In addition to taking $11,500 in kickbacks from three construction businesses, Mr. Rogers hired drug felons as ghost employees who collected a paycheck but never showed up for work.

He broke into tears the night Gov. Celeste fired him, causing the governor to help find Mr. Rogers a $50,000-a-year job as the safety director for a construction firm with state contracts. Mr. Rogers was later convicted on federal and state charges for an array of crimes dating back to his tenure as the East Cleveland Library's director.

In a separate matter, Robert McEaneney, a lobbyist for Tele-Communications Inc., set up nearly $8 million in unbid telephone contracts, leading to criticism that Mr. Celeste steered business to his supporters. Mr. McEaneney pleaded guilty in 1990 to bribing two state officials.

Congressman Paul Gillmor (R., Port Clinton), who was president of the State Senate while Mr. Celeste was governor, said that the corruption reached absurd levels. He claimed that Mr. Celeste attempted to squeeze $10,000 campaign contributions from Ohioans who wanted vanity license plates.

Mr. Celeste challenged that assessment, emphasizing that his administration balanced the state budget without any accounting gimmickry.

"I think its a desperate comment by people who are unwilling to accept responsibility for what's happened at the Bureau of Workers' Compensation," he said.

Unprecedented scandal
Other longtime observers of state politics said that the bureau's rare coin investment represents a greater degree of corruption than any scandal that broke under Mr. Celeste.

"I think what's happening right now is far more extensive," said Herb Asher, who teaches political science at Ohio State University. "The scope and range of the investigations that we're having today are really unprecedented.

"I think we've actually raised the pay-to-play system … to an art form in Ohio," he said. "I think you really have a much more systemic problem."

The web of Taft and Voinovich officials connected to Mr. Noe may overwhelm anything that happened during the Celeste administration, but in terms of sheer numbers, the 1985 collapse of Cincinnati-based Home State Savings Bank dwarfs the bureau's dealings with antique coins and offshore hedge funds.

Almost 70,000 Ohioans risked losing their savings.

Yet, Governor Celeste emerged from the scandal as a hero for his decisive action and was re-elected to a second term in 1986. While some Republicans might disparage his legacy, others praise it.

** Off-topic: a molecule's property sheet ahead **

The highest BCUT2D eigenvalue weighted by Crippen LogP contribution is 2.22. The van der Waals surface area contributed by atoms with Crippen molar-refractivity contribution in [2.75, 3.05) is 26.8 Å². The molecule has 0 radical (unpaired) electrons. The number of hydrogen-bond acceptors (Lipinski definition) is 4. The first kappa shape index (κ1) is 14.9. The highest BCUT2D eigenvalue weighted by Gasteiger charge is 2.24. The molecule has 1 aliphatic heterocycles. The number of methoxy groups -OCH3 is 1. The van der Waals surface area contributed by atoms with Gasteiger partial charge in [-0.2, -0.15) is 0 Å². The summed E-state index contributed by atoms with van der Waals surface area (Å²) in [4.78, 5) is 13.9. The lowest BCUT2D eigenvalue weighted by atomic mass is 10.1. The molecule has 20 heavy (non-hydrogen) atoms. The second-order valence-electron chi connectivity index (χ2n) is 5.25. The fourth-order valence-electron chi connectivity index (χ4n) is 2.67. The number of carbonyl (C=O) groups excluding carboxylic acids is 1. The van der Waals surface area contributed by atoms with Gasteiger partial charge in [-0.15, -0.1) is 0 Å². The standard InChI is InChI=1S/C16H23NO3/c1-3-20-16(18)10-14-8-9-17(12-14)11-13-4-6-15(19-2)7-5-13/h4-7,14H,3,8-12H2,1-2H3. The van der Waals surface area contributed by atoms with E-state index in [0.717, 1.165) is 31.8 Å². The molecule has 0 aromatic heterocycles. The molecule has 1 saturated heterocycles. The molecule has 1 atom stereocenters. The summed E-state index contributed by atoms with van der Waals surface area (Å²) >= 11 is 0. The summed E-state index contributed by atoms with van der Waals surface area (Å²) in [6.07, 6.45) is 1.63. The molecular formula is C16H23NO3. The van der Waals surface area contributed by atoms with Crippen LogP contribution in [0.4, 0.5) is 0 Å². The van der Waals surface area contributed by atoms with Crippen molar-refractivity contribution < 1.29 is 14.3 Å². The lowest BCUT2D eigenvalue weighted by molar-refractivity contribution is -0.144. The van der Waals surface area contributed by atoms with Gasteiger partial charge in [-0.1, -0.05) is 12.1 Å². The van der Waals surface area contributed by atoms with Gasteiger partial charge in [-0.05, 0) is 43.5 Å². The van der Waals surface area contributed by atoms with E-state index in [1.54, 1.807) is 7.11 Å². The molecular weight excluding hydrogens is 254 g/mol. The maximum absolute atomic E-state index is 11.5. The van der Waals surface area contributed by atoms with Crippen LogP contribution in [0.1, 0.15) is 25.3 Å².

"Everybody got all their money back with interest," said former state Sen. Richard Finan, who represented Cincinnati. "Every nickel. As a matter of fact, we turned a profit."

Mr. Finan remembers the midnight phone call from Governor Celeste on March 14, 1985.

"Senator, I'm considering shutting down the banks, closing them down in the morning. What do you think of that?" Governor Celeste asked his Republican colleague.

Days earlier, Home State Bank announced that it lost $545 million in an investment, putting the insurance fund protecting Ohio's savings and loans into default and starting a run by angry depositors who hoped to salvage their accounts. The city of Toledo lost $19 million.

Home State chairman Marvin Warner almost single-handedly financed the Democratic Party and contributed $37,000 to the 1982 Celeste campaign. He briefly flirted with running for governor that same year, but the former U.S. ambassador to Switzerland chose to continue overseeing his corporate fiefdom, which included savings and loans that stretched across Florida's panhandle.

He sent a memo to all Home State employees on June 4, 1982, that urged them to vote for Mr. Celeste.

"Some of you have asked me who I am supporting in the race for governor, and I have candidly said Dick Celeste," Mr. Warner wrote. "This certainly does not mean that I am requesting you vote for Celeste, but I think he would make a great governor."

After the election, a grateful Mr. Celeste appointed the banker to the Ohio Building Authority. "He is closer to Warner than paint on a wall, and he can't deny it," Mr. Rhodes said in a statement after the bank's collapse.

About half of the Home State's assets were tied-up in ESM Government Securities, a Florida company that used fraudulent accounting to hide eight years of losses. Mr. Warner kept the company alive through a series of questionable securities transactions.

When ESM declared bankruptcy, many of the bank chairman's personal debts were passed on to his depositors' accounts. Thousands of protestors swarmed the capitol.

With support from Republicans, Governor Celeste closed down Ohio's 71 savings and loans on March 15, 1985. He held press conferences each morning at Cincinnati's Logan Airport during the first 10 days of the crisis.

A bipartisan committee chaired by Mr. Finan traced Home State's failure and assembled legislation to remedy shortcomings in banking regulation.

Ohio set up a temporary insurance fund for the savings and loans, allowing them to merge and giving them time to receive protection from the federal government.

The Celeste administration turned on Mr. Warner. Lawsuits recovered all of the losses. And his former patron was sentenced in 1991 to three years in jail, only to be paroled to his 150-acre Florida horse ranch in 1993.

"Ultimately, the governor said we're going to help these people out," said Kenneth Cox, who worked as commerce director during the Home State debacle. "The governor put his political career on the line, making some of the decisions he made. It took a brave person. He didn't have to do it. The state didn't have any legal obligation."

Staying mum
Stuck in the current rare-coin scandal, Governor Taft pursued the exact opposite of Mr. Celeste's Home State strategy. As the scandal has widened, he has stayed mum, declining to speak about his actions because he is "respecting the process."

Wright State's Mr. Adams suggested that if Mr. Taft wants to preserve his family's legacy, he should follow Mr. Celeste's example.

"Just fess up," he said. "Ask for forgiveness. And promise not to do it again."

Instead, Governor Taft initially defended his friend, Mr. Noe, challenging Blade articles that questioned the integrity of a man who donated $12,350 to him during the past 15 years and resisting public records requests.

"He has probably taken the advice of his lawyers: We need to do some damage control, keep the documents, as much as we can, under wraps," Mr. Adams said. "That's where he made a mistake. I don't think he had anything to hide."

Contact Joshua Boak at: or 419-724-6050.

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Story Source: Toledo Blade